The complexity and scale of new electricity generation required to decarbonise the power sector by 2035 may no longer be a feasible ambition for the UK, warns engineering company Atkins in a new analysis.
It finds the UK’s average power capacity build rate was 3.2GW annually for the past five years, just one-fifth of what is required to replace the 49GW of operational power stations scheduled to come offline by 2035.
To meet decarbonisation targets, the UK must bring 12–16GW of new – and presumably clean – electricity generation online every year, equivalent to Ireland’s entire current energy system, finds the analysis.
“This is an unprecedented build rate to meet an unprecedented challenge,” said David Cole, market director for net-zero energy at Atkins, in a press release accompanying the analysis. “In just over 12 years, we need to build a net-zero power system potentially twice the size of the UK’s current capacity, including not only generation but also grid infrastructure, energy storage and the data management capabilities to facilitate the ‘smart grid’. This is an incredibly ambitious target that pushes the boundaries of feasibility.”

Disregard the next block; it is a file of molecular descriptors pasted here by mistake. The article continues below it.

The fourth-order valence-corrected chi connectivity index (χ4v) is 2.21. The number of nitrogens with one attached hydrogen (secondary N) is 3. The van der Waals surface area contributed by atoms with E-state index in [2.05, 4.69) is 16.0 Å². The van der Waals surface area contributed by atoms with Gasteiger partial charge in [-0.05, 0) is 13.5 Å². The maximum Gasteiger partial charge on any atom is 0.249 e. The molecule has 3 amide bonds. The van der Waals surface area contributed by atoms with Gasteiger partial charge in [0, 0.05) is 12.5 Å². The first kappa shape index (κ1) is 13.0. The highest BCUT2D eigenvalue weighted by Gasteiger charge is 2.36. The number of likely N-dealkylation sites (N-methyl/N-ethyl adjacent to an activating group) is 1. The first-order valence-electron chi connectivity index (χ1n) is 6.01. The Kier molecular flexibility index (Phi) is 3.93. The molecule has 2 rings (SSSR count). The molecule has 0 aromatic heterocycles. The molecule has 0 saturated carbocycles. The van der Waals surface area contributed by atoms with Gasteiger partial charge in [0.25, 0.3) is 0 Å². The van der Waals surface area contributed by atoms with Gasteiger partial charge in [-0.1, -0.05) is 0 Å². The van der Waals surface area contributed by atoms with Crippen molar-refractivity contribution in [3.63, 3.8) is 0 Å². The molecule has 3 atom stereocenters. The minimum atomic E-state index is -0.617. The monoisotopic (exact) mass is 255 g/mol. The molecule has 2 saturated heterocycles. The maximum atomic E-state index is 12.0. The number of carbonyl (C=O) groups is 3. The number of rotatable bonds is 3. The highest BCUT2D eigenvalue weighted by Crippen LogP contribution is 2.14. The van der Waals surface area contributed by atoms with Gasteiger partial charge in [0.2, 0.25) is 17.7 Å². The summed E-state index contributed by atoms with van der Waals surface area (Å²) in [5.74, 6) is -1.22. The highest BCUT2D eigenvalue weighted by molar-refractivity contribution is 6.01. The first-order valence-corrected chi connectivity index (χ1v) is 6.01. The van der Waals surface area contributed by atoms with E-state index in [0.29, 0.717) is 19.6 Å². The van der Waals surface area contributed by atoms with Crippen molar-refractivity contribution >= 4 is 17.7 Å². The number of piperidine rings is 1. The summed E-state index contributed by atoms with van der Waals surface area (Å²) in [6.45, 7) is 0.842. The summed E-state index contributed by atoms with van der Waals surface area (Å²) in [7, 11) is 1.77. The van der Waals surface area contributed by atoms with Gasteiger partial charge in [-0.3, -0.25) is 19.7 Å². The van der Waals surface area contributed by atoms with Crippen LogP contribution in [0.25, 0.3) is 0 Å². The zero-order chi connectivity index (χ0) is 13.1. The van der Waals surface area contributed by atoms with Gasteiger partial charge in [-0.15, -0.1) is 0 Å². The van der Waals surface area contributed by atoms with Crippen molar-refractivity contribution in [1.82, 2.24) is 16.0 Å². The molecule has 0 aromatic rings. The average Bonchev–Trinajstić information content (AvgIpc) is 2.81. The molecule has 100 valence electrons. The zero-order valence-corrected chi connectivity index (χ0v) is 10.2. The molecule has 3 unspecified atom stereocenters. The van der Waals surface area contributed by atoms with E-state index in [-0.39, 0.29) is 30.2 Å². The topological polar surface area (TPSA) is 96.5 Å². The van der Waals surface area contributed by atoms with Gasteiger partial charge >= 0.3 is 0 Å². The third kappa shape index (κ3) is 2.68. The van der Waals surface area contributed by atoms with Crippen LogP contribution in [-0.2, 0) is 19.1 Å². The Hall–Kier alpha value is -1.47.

The highest annual build rate for the UK was in 2017 at 6.5GW of new gas and renewable generation, which Atkins analysts point out is still less than half of what should be built annually from now on.
The UK must build 159–203GW of new generation by 2035 – equivalent to building the country’s entire energy system twice in less than 13 years.
“The delivery of such a high volume of projects concurrently, in such a short time frame, requires coordination,” said Chris Ball, managing director of the nuclear EMEA team at Atkins’s parent company SNC-Lavalin. “We need to determine what new generating capacity and infrastructure is required at a system level. [Decarbonisation] will require a delicate balance between incentivising investment in different technologies, protecting consumer interests and ensuring security of supply.”